What are the purposes of the masque and of the storm in the play, The Tempest?

 

Prospero controls much of our information about the events in his story in The Tempest. How does this affect our reading? Read Prospero’s speech in 1.2.107-116. What does the language tell us about his state of mind?

 

Compare the Trinculo-Stephano-Caliban scenes with those involving Alonso-Sebastian-Antonio-Gonzalo. What parallels are there, and how are they different?

 

 

The Left Hand of Darkness

 

What reflection of the world we know do you see in The Left Hand of Darkness? Do elements in the novel allow it to take readers into a new understanding of gender? If so, how? If not, why not?

 

In The Left Hand of Darkness, Genly Ai and Estraven come from radically different worlds and from radically different views of gender/sexuality and from radically different worldviews. What makes them able to relate to each other? to communicate?

 

In The Left Hand of Darkness, the YinYang symbol is shown and the following dialogue ensues:

“Do you know that sign?”

He looked at it for a long time with a strange look, but he said, “No.”

“It’s found on Earth. . . . It is yin and yang. Light is the left hand of darkness. . . how did it go? Light, dark. Fear, courage. Cold, warmth. Female, male. It is yourself, Therem. Both and one. A shadow on snow” (LeGuin 267).

Discuss this dialogue. What is the relation of the dialogue to the theme of the novel? to the society described in the novel? to the characters?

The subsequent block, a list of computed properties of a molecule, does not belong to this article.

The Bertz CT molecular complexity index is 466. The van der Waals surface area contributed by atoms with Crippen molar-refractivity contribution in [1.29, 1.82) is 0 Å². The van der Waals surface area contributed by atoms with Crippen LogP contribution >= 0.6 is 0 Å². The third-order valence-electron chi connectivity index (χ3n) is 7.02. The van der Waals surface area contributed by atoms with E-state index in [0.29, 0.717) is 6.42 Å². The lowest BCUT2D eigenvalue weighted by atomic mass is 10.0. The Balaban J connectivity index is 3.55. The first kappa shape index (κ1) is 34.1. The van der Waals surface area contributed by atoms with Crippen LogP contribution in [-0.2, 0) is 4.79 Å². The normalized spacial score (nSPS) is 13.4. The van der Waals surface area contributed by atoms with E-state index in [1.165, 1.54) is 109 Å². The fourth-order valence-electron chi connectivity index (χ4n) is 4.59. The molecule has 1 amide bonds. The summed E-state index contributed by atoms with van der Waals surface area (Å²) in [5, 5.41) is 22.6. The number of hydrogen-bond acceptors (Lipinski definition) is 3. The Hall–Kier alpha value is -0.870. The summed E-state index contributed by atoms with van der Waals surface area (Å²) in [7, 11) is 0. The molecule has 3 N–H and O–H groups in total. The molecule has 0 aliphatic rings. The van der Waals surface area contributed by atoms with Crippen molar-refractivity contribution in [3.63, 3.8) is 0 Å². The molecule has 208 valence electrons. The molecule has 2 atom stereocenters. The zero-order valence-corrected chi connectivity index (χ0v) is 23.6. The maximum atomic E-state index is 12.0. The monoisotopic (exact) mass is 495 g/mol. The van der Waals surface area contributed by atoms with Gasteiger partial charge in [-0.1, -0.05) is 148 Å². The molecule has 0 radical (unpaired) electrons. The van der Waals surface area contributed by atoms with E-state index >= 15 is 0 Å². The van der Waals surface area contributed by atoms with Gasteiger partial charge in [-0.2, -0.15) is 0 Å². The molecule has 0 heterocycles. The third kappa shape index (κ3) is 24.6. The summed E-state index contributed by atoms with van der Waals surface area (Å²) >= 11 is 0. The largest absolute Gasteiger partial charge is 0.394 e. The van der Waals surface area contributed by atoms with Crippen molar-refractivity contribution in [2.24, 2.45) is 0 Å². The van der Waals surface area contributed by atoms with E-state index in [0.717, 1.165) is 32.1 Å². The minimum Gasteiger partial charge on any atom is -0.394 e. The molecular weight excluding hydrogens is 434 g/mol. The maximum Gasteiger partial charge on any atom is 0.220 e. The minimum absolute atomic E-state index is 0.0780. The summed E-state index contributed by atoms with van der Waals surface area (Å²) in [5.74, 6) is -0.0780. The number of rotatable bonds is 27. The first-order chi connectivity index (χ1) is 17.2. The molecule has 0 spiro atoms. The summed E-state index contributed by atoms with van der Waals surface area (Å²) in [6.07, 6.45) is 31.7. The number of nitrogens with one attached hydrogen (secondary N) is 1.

Why is the title of the novel The Left Hand of Darkness? Speculate on why darkness is the “left” hand.

 

In The Left Hand of Darkness why are women of Earth “more alien to me than you are” to Genly Ai?

 

There is tension between the value of the individual and the value of the individual as part of the group in The Left Hand of Darkness. Discuss this tension.

 

The Left Hand of Darkness discusses the effect of language. What conclusions do the characters draw about language? Are you in agreement about those conclusions?

 

The Tempest also has an emphasis on language. How does language drive the events in the play? How does language affect the characters? How does language affect the characterization of the characters?  Do The Left Hand of Darkness and The Tempest offer the same view of language?

 

The Left Hand of Darkness can be said to be about communication, which may or may not go beyond language itself. In what ways is the novel about communication? How are communication barriers between characters overcome? In what ways are communication barriers between characters not overcome?

 

The Left Hand of Darkness asks what the differences are between men and women. What does the novel answer? What is your answer?

 

Would a female Envoy have reacted differently from the male Envoy? How do you know? Why or why not?

 

How are various philosophies such as Tao and Martin Buber’s dissertation in I and Thou reflected in The Left Hand of Darkness?

 

If it is, in what ways is The Left Hand of Darkness critical of contemporary society? If it is not, how is it not?